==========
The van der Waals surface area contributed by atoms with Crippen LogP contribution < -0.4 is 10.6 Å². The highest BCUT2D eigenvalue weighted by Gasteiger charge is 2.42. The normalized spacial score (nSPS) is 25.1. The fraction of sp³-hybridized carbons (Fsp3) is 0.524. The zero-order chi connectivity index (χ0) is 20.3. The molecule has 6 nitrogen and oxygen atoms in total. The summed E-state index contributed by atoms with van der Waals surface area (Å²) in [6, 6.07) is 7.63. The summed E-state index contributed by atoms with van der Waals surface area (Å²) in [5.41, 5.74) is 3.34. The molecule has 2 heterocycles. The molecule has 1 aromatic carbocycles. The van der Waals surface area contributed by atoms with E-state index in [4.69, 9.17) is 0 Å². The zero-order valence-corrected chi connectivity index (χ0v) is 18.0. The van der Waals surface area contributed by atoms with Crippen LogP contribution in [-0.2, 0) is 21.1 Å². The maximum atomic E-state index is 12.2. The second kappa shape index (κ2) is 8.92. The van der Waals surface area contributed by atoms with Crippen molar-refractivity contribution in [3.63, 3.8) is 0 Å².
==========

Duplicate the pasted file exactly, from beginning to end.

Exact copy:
The van der Waals surface area contributed by atoms with Crippen LogP contribution < -0.4 is 10.6 Å². The highest BCUT2D eigenvalue weighted by Gasteiger charge is 2.42. The normalized spacial score (nSPS) is 25.1. The fraction of sp³-hybridized carbons (Fsp3) is 0.524. The zero-order chi connectivity index (χ0) is 20.3. The molecule has 6 nitrogen and oxygen atoms in total. The summed E-state index contributed by atoms with van der Waals surface area (Å²) in [6, 6.07) is 7.63. The summed E-state index contributed by atoms with van der Waals surface area (Å²) in [5.41, 5.74) is 3.34. The molecule has 2 heterocycles. The molecule has 1 aromatic carbocycles. The van der Waals surface area contributed by atoms with E-state index in [4.69, 9.17) is 0 Å². The zero-order valence-corrected chi connectivity index (χ0v) is 18.0. The van der Waals surface area contributed by atoms with Crippen LogP contribution in [-0.2, 0) is 21.1 Å². The maximum atomic E-state index is 12.2. The second kappa shape index (κ2) is 8.92. The van der Waals surface area contributed by atoms with Crippen molar-refractivity contribution in [3.63, 3.8) is 0 Å².